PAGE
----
‎"Is coming out as bisexual easier than coming out as homosexual?"

I kid you not -- that was a question on C's "Sexual Identity Across the Lifespan" exam. And I kind of went into a frenzy over Facebook on her status when I found out.

First of all, the question was NOT open-response -- no essay, no paragraph crammed into a too-small space. It was multiple choice. I mean, how can someone predetermine right and wrong answers to such an incredibly subjective question? Did you not think that this question was subjective?

Oh, but let's look at the options C's class was given ... As well as C could recall: (A) Yes, because their parents have hope that they may become straight. (B) Yes, because of reactions and stereotypes. (C) No, because their parents have hope that they may still become straight. (D) No, because of reactions and stereotypes.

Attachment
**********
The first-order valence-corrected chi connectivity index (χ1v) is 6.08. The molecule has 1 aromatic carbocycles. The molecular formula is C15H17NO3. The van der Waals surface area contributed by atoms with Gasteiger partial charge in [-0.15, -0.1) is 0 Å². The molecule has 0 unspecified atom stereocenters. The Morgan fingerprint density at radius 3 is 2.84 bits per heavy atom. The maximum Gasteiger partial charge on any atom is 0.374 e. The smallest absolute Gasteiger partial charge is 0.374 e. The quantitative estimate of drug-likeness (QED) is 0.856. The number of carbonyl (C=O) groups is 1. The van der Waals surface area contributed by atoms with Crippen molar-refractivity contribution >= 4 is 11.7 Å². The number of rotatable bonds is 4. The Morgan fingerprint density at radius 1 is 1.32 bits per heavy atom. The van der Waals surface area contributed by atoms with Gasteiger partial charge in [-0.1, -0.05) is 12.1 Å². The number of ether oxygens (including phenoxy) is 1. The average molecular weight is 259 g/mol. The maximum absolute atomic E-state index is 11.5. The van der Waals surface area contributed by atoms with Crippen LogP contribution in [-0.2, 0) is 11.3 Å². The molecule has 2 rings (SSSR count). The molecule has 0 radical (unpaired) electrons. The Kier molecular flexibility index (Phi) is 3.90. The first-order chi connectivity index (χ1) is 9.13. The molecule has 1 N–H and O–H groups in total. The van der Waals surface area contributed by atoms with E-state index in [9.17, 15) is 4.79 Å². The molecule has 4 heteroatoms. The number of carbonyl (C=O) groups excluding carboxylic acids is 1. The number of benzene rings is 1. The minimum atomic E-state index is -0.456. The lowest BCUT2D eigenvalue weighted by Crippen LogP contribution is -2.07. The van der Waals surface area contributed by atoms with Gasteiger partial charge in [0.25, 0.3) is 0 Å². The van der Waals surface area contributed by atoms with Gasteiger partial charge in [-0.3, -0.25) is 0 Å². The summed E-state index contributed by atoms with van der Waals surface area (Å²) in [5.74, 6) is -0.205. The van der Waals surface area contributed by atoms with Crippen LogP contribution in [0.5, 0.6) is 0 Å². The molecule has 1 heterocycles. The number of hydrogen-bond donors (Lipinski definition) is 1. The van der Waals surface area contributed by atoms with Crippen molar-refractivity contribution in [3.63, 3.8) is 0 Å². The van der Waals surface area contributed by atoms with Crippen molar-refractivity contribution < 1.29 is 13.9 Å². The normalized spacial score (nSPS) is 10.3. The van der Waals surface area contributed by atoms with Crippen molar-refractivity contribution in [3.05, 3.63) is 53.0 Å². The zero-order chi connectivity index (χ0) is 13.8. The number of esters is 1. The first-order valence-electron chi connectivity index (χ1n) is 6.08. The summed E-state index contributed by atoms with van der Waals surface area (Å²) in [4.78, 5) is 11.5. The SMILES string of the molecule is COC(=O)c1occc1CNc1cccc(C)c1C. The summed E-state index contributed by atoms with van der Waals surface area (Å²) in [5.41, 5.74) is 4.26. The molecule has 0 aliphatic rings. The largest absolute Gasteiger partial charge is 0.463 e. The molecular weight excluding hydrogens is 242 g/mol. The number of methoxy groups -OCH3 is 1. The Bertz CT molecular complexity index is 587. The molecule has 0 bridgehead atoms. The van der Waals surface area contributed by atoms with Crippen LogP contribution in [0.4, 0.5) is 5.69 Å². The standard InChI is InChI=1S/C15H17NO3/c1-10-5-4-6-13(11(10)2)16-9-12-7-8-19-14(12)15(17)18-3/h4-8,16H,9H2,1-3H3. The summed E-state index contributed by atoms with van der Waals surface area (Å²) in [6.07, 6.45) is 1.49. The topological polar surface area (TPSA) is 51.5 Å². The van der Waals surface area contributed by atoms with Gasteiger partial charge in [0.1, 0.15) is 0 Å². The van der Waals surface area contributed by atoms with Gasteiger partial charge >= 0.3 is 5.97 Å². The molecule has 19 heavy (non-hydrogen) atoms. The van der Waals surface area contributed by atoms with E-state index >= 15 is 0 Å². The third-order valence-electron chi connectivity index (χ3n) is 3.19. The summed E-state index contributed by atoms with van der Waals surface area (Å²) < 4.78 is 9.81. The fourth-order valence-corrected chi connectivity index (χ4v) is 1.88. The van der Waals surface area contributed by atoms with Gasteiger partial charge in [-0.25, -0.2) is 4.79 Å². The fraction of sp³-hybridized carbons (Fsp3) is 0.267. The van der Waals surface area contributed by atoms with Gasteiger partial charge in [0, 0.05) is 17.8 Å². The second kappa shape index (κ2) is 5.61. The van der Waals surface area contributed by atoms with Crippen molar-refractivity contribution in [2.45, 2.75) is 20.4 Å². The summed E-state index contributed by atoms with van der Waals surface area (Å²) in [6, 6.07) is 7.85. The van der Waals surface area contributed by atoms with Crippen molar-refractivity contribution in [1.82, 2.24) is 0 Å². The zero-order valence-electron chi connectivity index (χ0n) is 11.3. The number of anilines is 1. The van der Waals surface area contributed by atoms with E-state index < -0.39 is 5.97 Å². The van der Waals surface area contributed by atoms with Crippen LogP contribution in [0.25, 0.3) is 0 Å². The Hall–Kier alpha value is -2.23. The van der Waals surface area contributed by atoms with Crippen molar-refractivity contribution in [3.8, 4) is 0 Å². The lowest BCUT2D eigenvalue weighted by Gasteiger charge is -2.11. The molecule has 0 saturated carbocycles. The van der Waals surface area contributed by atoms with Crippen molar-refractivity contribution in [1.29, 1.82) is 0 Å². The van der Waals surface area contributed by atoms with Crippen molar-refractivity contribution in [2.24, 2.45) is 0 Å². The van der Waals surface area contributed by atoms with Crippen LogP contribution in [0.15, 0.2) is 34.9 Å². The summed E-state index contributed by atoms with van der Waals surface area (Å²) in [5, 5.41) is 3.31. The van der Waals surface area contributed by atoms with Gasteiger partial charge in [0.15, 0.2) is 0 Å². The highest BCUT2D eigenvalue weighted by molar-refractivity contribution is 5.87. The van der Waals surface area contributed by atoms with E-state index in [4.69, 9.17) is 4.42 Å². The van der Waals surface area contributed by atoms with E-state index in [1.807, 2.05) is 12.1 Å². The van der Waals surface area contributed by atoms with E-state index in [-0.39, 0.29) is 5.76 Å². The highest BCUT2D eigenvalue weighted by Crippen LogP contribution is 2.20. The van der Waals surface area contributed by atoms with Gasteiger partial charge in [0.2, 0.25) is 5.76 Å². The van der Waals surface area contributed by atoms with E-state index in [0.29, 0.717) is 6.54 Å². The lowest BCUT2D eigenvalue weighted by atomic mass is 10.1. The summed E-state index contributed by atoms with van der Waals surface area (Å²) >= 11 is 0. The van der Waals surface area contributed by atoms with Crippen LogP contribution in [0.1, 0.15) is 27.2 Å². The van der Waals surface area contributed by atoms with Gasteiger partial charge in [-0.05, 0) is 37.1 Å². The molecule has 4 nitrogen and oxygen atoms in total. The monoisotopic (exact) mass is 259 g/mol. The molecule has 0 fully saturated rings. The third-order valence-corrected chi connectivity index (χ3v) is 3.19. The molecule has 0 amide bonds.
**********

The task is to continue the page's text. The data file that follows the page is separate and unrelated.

I have a few discrepancies with these answers.


Queer Spaces

Two RAs patrolling Main Street on the weekend before spring break began entered Schaff, or Queer House, to find the common room overflowing with residents and non-residents dancing, many of them visibly intoxicated. A number of students had been seen coming and going from the house, a quiet house where parties and alcohol are prohibited, and the RAs could hear loud music through the open windows, so it was their duty to investigate. They entered Schaff, passing by a few students huddled outside smoking cigarettes in the cold and found what was very clearly an unregistered party.

It wasn't just a party, but my 21st birthday party, and even though these RAs did what they had to do and instantly shut it down, taking names and checking IDs, it remains in my mind one of the best birthdays I've had in years. I was surrounded by people I had come to care for in my three years here at Ursinus, slathered in various colors of bright body-paint, hand-prints left by my friends. In the corner over a window was the house's vivid rainbow flag and it occurred to me that, unlike I might have years before, I didn't feel like I had been caught at the scene of a crime in its presence.